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Accountant awarded for raising mental health awareness

By Vivian Agaba

Added 17th February 2016 09:12 AM

Atukunda started a mental health service user-led community-based organisation that mobilises people with mental health challenges, mental health providers, career mental health professionals and other professionals to care for these patients

Accountant awarded for raising mental health awareness

Joseph Atukunda, President and founder Heart Sounds and his wife Harriet Atukunda, recieving an award from Flavia Sserugo (left), President Rotary club Naalya at Kampala club On January 27th 2016. Photo by Racheal Nassuuna.

Atukunda started a mental health service user-led community-based organisation that mobilises people with mental health challenges, mental health providers, career mental health professionals and other professionals to care for these patients

Joseph Atukunda, an accountant by profession, recently received a vocational service award.

The award was handed over to him by members of the Rotary Club of Kampala West at Kampala Club.

This was in recognition for his passion in raising mental health awareness and willingness to redeem people that have suffered mental illness from stigma and discrimination.

In October 2009, Atukunda started an organisation known as Heart Sounds Uganda based at Butabika National Referral hospital.

 oseph tukunda resident and founder eart ounds addressing otarians after he was given an award at ampala club n anuary 27th 2016 hoto by acheal assuuna Joseph Atukunda, President and founder Heart Sounds addressing Rotarians after he was given an award at Kampala club On January 27, 2016. Photo by Racheal Nassuuna.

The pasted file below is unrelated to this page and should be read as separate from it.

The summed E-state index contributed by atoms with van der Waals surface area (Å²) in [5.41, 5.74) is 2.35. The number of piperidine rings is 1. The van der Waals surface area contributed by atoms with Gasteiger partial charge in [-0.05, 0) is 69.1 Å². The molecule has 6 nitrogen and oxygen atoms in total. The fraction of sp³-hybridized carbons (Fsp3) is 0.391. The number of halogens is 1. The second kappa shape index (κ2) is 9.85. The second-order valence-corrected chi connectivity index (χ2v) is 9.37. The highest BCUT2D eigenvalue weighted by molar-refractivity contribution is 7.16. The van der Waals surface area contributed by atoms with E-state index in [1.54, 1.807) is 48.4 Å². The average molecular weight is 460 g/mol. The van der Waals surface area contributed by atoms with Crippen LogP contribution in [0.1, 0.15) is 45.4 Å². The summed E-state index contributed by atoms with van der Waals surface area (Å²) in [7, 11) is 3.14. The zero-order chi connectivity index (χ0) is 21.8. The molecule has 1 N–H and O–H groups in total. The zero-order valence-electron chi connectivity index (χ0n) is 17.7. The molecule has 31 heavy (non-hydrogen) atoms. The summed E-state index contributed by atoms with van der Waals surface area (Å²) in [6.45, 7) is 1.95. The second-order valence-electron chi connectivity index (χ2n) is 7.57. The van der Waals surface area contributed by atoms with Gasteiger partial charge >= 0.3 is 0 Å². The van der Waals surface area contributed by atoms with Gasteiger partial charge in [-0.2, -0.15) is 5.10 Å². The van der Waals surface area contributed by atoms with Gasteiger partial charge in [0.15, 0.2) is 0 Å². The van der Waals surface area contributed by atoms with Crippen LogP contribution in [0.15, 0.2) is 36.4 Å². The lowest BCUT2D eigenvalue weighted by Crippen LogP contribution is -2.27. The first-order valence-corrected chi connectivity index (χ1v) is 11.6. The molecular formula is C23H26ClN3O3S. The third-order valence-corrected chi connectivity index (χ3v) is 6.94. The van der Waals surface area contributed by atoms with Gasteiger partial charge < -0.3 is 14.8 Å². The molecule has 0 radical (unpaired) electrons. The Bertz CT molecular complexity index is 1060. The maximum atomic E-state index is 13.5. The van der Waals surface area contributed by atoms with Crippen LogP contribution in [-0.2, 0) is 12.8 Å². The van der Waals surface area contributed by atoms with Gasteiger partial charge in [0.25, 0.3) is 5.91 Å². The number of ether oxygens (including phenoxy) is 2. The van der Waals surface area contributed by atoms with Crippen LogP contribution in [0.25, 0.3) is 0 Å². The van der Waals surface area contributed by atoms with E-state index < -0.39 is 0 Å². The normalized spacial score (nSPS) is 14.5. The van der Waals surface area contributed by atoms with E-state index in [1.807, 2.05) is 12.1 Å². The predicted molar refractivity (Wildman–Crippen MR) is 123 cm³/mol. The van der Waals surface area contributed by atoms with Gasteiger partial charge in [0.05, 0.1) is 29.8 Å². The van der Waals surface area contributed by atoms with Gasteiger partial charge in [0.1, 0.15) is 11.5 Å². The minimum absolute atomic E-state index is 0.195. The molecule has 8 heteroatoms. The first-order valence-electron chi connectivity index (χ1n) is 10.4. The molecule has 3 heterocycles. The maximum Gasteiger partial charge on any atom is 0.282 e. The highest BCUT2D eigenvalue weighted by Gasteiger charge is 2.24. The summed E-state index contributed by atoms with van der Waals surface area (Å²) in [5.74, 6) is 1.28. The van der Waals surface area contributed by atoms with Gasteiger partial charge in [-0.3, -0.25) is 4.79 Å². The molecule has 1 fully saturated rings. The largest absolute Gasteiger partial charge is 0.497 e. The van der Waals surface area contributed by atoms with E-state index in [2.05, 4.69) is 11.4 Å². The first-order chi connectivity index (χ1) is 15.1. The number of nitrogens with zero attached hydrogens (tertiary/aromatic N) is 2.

This is a mental health service user-led community-based organisation that mobilises people with mental health challenges, mental health providers, career mental health professionals and other professionals to care for these patients.

The well-wishers provide peer support and raise awareness on mental health, advocate for people with psycho-social and mental disability, and also reduce community stigma and discrimination as well as empower people who suffer from mental illness to live productive lives after recovery.

"Currently, the organisation is working with over 200 members that suffered from mental illness and depression and are in recovery process. We train them to make crafts works like beads made out of paper, which they sell to earn some money to take care of themselves," he said.

He said due to stigma and discrimination, most remembers of the organisation were abandoned by their families, relatives and friends after suffering from mental disorder.

"Stigma and discrimination among people affected with mental health disorder is still real and true. It is a serious problem that needs effective efforts of different stakeholders to change people's mind-set towards people with this disorder. These patients can recover and live meaningful and productive lives, and I am happy that my efforts geared towards reducing stigma have been recognised," he added.

Margaret Sekaggya, executive director, the Human Rights Centre Uganda, also a member of Rotary Club of Kampala West said each year, the group gives out an award to an understanding Ugandan who contributes positively to the betterment of Ugandans.

Sekaggya said; "Atukunda is the best candidate for the award because of his passion to see that people who have suffered from mental illness are not stigmatised and discriminated against. He has talked about mental health on TVs and social media and has also been recognised at the International for a.   

In 1988 while in form six at King's College Budo, Kahigiriza got his first attack of psychosis (refers to an abnormal condition of the mind described as involving a "loss of contact with reality) just before sitting for Physics, Chemistry and Biology(PCB) exams, and dropped out.

Though his condition improved, he still undergoes treatment at Mulago hospital every month to keep the condition (psychosis) and its effects under control.

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